“To confront a person with his own shadow is to show him his own light.”    —Author Unknown

As professional change facilitators, we take on many roles when performing our duties: SME, educator, counselor, philosopher, etc. In my opinion, one that is among the most important in our profession, but not used nearly as much as it should be, is the role of provocateur. Unlike an “agitator” who intentionally stirs up trouble or a “pacifier” who seeks tranquility at all cost, the provocateur (as I’m using the term) focuses on helping clients recognize, acknowledge, and take action on the various “sticky issues” that inevitably arise when the status qwasuo is disrupted significantly.

Change-related sticky issues center around certain topics, information, decisions, events, circumstances, etc. that have a bearing on the outcome of important initiatives, but clients are reluctant to discuss them. Instead of exploring causes, implications, potential responses, or resolution strategies, they prefer not to bring them up at all or to gloss over things in a casual, superficial manner.

Sticky issues come in two forms—those that are directly generated by a change itself and those that a change indirectly dredges up from the past.

  • Direct: Sometimes the introduction of change creates opportunities and/or challenges that never existed before. These discoveries are not always well-received because they can shed light on previously unseen complications, predicaments, vulnerabilities, troublesome questions, and other difficulties. Also, people find themselves in such delicate political or interpersonal territory that they are reluctant to be forthright about the ramifications (or even the existence) of what has emerged.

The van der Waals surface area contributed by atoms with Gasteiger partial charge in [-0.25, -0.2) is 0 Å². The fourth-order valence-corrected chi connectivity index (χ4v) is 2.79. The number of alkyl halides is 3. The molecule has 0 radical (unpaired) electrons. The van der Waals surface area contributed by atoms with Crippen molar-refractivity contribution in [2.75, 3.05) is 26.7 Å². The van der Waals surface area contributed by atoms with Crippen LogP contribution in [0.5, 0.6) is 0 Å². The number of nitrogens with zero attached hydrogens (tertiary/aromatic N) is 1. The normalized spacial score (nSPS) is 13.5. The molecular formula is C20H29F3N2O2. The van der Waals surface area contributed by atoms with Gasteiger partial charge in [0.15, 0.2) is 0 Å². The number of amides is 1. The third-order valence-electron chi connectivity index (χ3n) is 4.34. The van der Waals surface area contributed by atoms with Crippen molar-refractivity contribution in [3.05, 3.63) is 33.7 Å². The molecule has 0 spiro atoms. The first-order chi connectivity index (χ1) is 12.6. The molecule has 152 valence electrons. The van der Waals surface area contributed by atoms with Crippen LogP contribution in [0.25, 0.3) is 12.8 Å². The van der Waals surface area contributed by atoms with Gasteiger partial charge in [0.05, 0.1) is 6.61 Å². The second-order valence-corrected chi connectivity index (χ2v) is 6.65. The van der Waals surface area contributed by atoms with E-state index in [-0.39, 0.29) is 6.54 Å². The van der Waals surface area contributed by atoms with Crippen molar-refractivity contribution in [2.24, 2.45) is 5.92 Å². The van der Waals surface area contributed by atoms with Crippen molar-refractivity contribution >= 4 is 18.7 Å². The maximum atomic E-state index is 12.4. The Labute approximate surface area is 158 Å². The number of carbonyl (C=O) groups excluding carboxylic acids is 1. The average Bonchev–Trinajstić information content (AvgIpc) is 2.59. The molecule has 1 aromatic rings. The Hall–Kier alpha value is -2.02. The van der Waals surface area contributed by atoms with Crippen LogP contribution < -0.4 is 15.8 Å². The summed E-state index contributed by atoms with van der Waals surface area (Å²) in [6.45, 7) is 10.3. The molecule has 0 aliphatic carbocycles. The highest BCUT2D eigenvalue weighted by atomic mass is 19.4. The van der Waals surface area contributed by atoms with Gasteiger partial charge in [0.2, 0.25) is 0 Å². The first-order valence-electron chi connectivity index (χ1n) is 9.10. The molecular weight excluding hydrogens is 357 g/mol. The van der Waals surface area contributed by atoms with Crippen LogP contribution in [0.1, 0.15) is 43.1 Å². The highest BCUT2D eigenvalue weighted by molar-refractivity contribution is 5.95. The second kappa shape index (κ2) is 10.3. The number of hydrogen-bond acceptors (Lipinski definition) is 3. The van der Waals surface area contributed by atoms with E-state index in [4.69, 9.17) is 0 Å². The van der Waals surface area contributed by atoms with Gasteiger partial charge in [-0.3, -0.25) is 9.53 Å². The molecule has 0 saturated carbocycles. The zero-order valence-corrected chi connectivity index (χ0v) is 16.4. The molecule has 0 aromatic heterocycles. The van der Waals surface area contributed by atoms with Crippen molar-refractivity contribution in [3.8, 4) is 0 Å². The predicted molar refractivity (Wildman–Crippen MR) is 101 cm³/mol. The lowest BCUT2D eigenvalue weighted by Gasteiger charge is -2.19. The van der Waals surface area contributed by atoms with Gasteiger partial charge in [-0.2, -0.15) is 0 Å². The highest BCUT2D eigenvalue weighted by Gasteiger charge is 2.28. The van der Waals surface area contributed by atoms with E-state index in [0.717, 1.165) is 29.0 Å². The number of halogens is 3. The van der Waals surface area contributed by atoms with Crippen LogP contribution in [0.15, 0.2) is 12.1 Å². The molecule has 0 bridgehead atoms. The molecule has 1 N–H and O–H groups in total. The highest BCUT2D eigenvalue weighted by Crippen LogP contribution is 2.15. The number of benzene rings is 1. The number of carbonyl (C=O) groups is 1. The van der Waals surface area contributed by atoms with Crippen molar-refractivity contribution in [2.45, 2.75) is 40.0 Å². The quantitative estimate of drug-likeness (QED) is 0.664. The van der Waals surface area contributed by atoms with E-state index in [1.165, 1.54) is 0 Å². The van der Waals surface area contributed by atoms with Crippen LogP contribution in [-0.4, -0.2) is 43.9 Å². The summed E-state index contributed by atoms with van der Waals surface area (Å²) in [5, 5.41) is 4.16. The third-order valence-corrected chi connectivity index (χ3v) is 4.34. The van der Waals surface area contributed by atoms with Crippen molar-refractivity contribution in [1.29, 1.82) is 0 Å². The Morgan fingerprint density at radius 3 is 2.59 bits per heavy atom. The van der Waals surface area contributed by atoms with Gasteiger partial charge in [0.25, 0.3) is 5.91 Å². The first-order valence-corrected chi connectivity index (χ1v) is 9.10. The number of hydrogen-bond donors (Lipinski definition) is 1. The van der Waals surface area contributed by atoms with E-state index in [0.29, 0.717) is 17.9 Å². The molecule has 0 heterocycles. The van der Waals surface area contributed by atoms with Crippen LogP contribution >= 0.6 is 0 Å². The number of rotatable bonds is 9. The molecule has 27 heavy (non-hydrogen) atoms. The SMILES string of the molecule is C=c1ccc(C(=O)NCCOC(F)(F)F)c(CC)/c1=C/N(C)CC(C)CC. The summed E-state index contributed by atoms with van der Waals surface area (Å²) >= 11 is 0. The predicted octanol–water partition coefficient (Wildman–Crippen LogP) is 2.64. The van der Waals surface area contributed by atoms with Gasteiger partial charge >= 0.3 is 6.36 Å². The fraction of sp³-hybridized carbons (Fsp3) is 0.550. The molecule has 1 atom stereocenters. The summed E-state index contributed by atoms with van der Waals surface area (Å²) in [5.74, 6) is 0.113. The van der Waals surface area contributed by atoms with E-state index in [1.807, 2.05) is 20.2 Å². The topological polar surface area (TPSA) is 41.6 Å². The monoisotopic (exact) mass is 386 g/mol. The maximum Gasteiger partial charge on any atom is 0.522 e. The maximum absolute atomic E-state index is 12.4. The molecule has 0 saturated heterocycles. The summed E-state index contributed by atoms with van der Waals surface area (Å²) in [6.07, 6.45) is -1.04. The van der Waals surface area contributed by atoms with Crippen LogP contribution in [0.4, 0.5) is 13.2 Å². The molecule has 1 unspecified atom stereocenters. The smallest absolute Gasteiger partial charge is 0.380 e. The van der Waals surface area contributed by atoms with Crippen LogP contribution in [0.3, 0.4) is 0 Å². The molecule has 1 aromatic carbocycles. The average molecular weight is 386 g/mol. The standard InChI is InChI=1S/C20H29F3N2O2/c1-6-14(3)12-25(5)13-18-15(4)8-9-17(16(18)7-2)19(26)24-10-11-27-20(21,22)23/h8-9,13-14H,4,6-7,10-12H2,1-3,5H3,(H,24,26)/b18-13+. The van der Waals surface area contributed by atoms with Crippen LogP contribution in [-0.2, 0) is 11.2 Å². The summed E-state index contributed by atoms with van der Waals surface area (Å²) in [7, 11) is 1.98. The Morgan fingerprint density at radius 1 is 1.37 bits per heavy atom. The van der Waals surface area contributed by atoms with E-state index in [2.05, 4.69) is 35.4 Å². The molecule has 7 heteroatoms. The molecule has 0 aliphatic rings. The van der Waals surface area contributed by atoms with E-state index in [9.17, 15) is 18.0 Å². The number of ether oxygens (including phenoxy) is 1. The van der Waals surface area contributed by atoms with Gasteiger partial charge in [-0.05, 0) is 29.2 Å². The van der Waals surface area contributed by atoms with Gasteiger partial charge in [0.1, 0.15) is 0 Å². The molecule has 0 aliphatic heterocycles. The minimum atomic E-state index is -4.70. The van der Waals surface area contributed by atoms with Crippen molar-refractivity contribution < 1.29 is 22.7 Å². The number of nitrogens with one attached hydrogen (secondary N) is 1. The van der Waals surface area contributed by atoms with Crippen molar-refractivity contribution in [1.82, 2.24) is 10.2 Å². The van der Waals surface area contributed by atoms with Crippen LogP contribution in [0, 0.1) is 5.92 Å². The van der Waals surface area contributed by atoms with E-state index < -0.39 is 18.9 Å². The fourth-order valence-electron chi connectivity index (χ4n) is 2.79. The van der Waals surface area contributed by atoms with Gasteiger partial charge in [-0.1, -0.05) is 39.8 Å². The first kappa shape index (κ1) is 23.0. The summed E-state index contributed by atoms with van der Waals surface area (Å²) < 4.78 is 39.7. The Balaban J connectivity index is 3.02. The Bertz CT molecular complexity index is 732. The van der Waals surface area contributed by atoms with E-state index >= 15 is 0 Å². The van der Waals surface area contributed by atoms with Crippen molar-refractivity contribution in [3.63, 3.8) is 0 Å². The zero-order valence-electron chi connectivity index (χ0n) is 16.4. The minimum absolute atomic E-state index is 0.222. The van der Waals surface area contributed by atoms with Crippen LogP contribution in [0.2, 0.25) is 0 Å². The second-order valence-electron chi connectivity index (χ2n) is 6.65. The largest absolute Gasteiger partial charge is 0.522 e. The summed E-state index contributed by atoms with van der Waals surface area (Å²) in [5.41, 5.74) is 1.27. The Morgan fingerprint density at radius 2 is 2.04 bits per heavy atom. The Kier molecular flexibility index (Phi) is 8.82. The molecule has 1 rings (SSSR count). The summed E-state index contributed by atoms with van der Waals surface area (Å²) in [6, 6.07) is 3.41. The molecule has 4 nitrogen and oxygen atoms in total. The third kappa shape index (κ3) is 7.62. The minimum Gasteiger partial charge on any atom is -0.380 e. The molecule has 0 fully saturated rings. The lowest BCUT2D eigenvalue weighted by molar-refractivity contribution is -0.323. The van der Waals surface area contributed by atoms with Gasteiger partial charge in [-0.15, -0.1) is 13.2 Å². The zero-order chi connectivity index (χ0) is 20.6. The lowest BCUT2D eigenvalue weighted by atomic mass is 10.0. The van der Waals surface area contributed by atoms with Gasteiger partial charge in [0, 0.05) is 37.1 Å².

It could be that they don’t have a history of addressing difficult topics or that they are normally gutsy people who are now facing entanglements and intimidations the likes of which they haven’t confronted before. Regardless of the past, these people need an impetus to come forward with the frankness necessary to resolve the situation. One of the roles we have as change practitioners is to provide that motivation.

  • Indirect: Sometimes, it’s not the change itself that muddies the water with sticky issues; it’s the secondary (often unintended) ramifications that stir up uncomfortable sediment from the bottom of the political/interpersonal pool.

    If negative issues go unattended long enough, they can become the gunk everyone knows lies beneath the surface of conversations and actions, but which everyone ignores, by mutual (and usually unspoken) consent. By not speaking openly about them, the issues can be conveniently tucked away out of sight, allowing people to pretend the difficulties aren’t important, or worse, that they don’t exist.

    When significant transitions hit, and the ripples of implications begin to spread, the resulting churn tends to dislodge these buried unpleasantries, making it much more difficult to keep up the sham. Despite the obviousness of their existence, without something to spur transparency and explicitness, many people will continue as if the elephant isn’t in the room. One of the roles we have as change practitioners is to be that catalyst.

The change agent provocateur sees his or her function as that of encouraging people to openly address and effectively resolve the sensitive political and emotional dynamics that can be the source of great discomfort to discuss, but which are vital to attend to in order to reach full realization. He or she must never, however, unilaterally decide what issues to open up or who should be involved in the dialogues.